Back pain inflicts western society more than any other disability. It is a huge burden on our system and sadly it is a largely manageable and preventable injury. Why has it become so out of control? There are appear to be numerous factors contributing to the ballooning costs (not in any order of importance).
- We assume a simple cause and effect but multiple factors are often at play. A bio-pyschosocial approach is more comprehensive and is important for both acute and chronic injuries.
- We have demonized pain. Medical professionals have made it their job to reduce pain and are on the hunt for more patients to treat.
- When our only job is to reduce pain it means we are quick to administer drugs, provide passive care and choose complicated exercises to rid people of their pain.
- Medical associations have described the spine as weak and susceptible to injuries. These claims are largely unsubstantiated. The back is a strong and adaptable structure, much like the rest of the body.
- Over use of diagnostics and the medical terminology that follows have created iatrogenic effects on the population.
- A largely mechanical and biological view of a persons pain caused blind spots to potential other contributors.
- It paid to makes things complicated. From physiotherapy to chiropractic to massage therapy, health professionals used greater levels of complication to explain a person’s pain. From slipped SIs, to weak cores, to rotated feet the seamingly endless mechanical explanations made it more and difficult to understand. These explanations increased dependence on professionals to fix problems and propagated the idea of a weak body prone to injury. It is human nature to hunt for answers but we went too far down certain roads!
- Rest and reduced movement was encouraged. This doesn’t appear as large a problem as it once was but the notion has not entirely left our dialect.
Much of this can change but it will take a monumental shift for healthcare providers – who rely on fixing problems – and patients seeking the irradiation of pain.
Our current best evidence supports the following as line 1, primary care.
- A good history to clear anything serious (this is standard medical care and should apply to any patient – clinician interaction.
- Advice to remain active – a period of rest following acute strains is totally normal.
- Exercise therapy – this should be patient centred and progressive. It does not need to be core-centric.
- Cognitive behavioural therapy – the use of talk therapy to reframe negative associations with pain and back injuries. The goal is to turn negative associations into positive behaviours.
- Education: understanding pain, their injury, and how to get back to their prior state.
Adjunct or secondary care include
- Spinal manipulation, massage, acupuncture, and Advil.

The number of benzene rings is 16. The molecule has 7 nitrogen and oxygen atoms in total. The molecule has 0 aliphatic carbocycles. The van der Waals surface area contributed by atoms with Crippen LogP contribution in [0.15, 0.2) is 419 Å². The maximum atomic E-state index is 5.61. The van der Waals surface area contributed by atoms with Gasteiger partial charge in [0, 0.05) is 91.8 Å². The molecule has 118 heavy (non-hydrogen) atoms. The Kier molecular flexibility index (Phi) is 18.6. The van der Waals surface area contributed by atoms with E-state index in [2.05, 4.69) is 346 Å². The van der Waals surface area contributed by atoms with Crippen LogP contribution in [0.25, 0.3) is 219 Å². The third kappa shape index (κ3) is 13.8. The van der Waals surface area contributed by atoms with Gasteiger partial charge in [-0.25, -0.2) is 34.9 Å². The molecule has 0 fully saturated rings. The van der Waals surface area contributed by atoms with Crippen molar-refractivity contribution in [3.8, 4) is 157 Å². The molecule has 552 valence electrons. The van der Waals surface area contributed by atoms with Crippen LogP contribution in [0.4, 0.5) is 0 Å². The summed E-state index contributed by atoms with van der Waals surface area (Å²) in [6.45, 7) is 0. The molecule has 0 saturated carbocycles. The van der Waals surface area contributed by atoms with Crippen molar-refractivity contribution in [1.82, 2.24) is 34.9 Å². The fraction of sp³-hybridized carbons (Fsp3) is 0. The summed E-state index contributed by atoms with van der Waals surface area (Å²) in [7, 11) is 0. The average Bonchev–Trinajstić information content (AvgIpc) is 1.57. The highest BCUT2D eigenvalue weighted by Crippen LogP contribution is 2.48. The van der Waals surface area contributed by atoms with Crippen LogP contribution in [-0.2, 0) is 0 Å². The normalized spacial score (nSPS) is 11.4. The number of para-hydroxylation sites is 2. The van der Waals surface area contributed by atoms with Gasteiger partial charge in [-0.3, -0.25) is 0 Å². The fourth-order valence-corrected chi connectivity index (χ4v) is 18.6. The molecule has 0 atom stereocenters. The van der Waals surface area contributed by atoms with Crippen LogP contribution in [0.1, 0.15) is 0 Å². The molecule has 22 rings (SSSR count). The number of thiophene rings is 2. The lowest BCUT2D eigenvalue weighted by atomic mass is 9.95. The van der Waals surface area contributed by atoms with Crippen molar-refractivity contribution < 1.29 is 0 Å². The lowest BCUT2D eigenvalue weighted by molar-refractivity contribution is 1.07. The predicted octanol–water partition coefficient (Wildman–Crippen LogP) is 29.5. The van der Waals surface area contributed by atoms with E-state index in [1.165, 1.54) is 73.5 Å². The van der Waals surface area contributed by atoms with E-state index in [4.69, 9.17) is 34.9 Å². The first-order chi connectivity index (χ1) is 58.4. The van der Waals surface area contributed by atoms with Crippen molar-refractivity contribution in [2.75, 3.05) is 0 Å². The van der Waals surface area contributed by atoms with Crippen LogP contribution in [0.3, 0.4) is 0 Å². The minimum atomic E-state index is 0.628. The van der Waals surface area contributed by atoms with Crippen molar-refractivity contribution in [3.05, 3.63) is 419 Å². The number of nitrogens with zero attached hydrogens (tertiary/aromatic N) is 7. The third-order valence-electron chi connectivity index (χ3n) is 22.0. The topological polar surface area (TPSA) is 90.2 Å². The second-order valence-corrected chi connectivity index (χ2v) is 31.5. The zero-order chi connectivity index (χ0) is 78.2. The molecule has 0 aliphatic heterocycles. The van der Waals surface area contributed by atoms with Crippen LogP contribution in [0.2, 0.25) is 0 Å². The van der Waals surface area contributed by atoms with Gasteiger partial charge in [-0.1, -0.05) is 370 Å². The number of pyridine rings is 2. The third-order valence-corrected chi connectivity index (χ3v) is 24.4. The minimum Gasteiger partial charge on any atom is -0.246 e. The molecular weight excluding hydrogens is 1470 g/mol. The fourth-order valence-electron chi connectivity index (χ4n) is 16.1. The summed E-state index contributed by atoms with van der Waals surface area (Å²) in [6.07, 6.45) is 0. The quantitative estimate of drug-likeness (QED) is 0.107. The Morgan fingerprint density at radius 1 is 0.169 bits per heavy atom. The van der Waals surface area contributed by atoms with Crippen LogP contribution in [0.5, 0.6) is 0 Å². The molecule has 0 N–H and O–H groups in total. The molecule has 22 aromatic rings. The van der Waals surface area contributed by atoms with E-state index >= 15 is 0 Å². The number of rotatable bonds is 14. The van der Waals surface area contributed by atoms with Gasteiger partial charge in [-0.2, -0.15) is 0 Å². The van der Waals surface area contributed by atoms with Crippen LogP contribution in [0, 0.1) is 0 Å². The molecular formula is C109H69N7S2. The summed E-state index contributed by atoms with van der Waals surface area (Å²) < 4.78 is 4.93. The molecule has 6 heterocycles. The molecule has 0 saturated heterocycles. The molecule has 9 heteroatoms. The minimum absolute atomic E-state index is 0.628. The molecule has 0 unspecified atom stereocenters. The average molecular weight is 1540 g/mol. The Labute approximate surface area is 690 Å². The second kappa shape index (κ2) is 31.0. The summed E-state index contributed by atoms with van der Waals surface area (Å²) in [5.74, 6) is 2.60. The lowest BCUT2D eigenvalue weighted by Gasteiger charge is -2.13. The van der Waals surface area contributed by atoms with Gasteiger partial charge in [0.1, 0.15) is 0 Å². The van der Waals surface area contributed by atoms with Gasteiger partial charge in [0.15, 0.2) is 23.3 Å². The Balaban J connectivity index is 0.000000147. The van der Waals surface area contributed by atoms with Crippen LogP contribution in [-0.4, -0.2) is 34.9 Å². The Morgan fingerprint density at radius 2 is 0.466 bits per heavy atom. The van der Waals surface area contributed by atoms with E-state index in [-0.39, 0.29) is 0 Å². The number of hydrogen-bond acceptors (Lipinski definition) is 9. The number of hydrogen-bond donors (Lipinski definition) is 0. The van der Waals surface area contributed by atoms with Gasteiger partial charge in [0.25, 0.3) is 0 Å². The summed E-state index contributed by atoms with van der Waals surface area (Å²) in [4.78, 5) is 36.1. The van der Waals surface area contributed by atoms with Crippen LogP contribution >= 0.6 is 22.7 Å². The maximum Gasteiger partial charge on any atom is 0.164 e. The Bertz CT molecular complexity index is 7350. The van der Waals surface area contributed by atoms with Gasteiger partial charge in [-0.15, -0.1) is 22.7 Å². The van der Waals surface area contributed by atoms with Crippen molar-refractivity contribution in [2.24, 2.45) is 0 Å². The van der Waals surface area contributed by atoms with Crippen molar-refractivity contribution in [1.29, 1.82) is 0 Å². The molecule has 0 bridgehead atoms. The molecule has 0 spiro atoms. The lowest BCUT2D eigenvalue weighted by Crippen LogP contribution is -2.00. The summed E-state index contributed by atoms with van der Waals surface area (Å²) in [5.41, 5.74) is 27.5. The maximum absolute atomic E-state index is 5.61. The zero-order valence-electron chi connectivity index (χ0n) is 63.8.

- For most spinal injuries surgery is not recommended. For certain cases (loss of strength, sensation, drop foot) surgery is indicated.
Our current system offers too many adjunct or secondary forms of treatment. These interventions are now expected – they are a burden on the healthcare system and have created a generation of patients who believe their body needs fixing.
Even if secondary care is still used, if first line treatments can become standard care, we will empower more patients to self manage. This switch will not be easy. It relies on healthcare providers, who make a living out of offering secondary treatments, to change the way they care. It will take strong willed professionals to do what is right for the community at large, not what is right for them. The public needs to be educated and expect less interventions and more self management tools. Patients should demand education, better ongoing support, and the time for a good conversation between provider and patient.
Patients often come to me knowing that I don’t do a lot of hands on care and I believe a large portion of the population would be happy to receive education, reassurance and a concise action plan. Experience has shown me that passive interventions for pain reduction have become so engrained therapists use them even when they are not expected by patients. If a patient expects a certain treatment the conversation can be more difficult but offering rational explanations and gaining a patients trust we can nudge our patients toward a different view point (see my article on dry needling for more ideas).
Low back care will continue to evolve but I believe we are at an important junction. We need to be in this together and make a conscious decision to change the way we care for backs:)
Thanks for reading
There is a lot that goes into a clinical encounter but for a shapshot of what graded exposure looks like following a back injury check out this video.